Michael Pollan is probably the most popular food journalist of our time, and I always find him worth reading. His newest book, In Defense of Food: An Eater’s Manifesto is a short volume in which he attempts to define “food” and set forth some basic advice for healthy eating in 21st century America.
Let’s start with the problems:
1) His awareness of class issues is woefully nonexistent. He writes as though everyone has as much money, and as much access to ingredients, as he does. This has never been more obvious than in this book, where at one point he has the nerve to include a recommendation that people be affluent and educated. (“Be the kind of person who take supplements.”) He also frequently recommends spending more on food, for reasons I find useful, but never acknowledges that many people may be unable to do this. This class-blindness undercuts everything else he says.
2) He’s anti-fat. Worse, he’s stupid about it. He consistently throughout the book refers to fat and obesity as a “disease,” which is not part of contemporary medical theory. He’s able to use the famous “nurses’ study,” which is a keystone of the health-at-any-size movement to help show that dietary fat may not be dangerous, but he’s unable to use it to show that weight may not be dangerous, even though the scientific conclusions are inescapably similar. He also repeatedly cites the “Americans have gained an average of 12 pounds since the 1960s” (I’ve also heard six pounds), and yet constantly refers to the obesity epidemic, as if he never looked at those two sentences together. (It doesn’t help that he spends some time relying on the nurses’ study and similar studies, and also spends some time criticizing that same study enough to make us doubt his conclusions in the earlier sections.) Fat-acceptance folks may well decide not to read this book.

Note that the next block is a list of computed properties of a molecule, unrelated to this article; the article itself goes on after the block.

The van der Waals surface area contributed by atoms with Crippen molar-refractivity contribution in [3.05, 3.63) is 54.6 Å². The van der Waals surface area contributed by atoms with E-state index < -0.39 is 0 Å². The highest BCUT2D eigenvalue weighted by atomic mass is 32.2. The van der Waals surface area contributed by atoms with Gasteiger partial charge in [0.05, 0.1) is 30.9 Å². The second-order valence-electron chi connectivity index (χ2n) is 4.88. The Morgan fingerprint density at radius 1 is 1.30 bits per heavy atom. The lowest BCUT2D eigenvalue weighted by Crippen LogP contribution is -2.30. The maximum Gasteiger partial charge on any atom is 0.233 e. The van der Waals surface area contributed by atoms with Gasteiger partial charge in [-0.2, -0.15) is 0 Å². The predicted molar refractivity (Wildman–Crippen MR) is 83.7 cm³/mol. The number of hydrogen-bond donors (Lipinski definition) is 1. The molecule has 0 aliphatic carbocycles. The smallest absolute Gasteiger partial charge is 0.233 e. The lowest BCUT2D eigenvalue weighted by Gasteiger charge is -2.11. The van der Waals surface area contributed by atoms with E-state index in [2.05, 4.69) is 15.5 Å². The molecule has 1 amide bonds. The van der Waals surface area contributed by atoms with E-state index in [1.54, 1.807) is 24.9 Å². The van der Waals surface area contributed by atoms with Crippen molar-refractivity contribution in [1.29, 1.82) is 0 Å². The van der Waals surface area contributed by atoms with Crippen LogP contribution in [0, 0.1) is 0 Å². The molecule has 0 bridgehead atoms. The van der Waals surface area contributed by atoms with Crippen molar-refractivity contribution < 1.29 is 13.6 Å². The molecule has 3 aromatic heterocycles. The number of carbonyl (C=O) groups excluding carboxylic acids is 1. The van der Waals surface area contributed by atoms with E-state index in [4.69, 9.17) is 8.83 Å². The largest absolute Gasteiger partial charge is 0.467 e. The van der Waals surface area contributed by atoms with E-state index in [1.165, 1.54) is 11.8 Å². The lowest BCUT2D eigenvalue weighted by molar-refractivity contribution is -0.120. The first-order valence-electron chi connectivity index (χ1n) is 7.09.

Those things being said, Pollan does have a lot of information about food history that I found invaluable. One of his key areas of examination is what he calls “nutritionism,” the shift from looking at what we eat as food to looking at it as a combination of nutrients. He traces a lot of history here, and also looks specifically at a 1977 report from the Senate Committee on Nutrition and Human Needs, which issued a trial recommendation of “reduce consumption of red meat and dairy products” and was lobbied into changing that to “choose meats, poultry and fish that will reduce saturated fat intake.”
The fat intake isn’t the point here; the point is thinking about foods versus thinking about nutrients. That trend, which started well before 1977, is how we now get to the point where the doughnuts in the store on the corner are labeled “prepared with 0 grams transfat,” and supermarket bread, loaded with high-fructose corn syrup and other additives, is covered in health labels promoting “whole grains” and “enriched flours.”
Two important nutrition takeaway messages which Pollan makes clearly are: 1) all vegetables are not created equal. You can’t quantify the amount of beta-carotene in a carrot, because carrots have different nutrients in different seasons, in different soils, grown organically versus on a factory farm, etc., etc.; and 2) even the best nutrition science doesn’t understand what it is in foods that contributes to making or keeping us healthy. Omega-3 fatty acids probably are important, but they are differently important in the fish that produces them than they are in a pill.
By dissecting the history (and the money trail) that got us from food to nutrients, Pollan does a real service to understanding food, and why we eat so many things that we think of as food but really aren’t.
Pollan ends with a long advice section–I disagree with a few of his conclusions but support most of them, and am taking a few more to heart than I used to. The three basics get quoted a lot:
Not too much.
He defines food as “something your great-grandmother would recognize as food.”
Overall, he’s a good writer, he does (at least some of) his homework, and he’s entertaining. So if you can take the fat and class issues with a grain of salt (or a snack that makes you happy), read the book.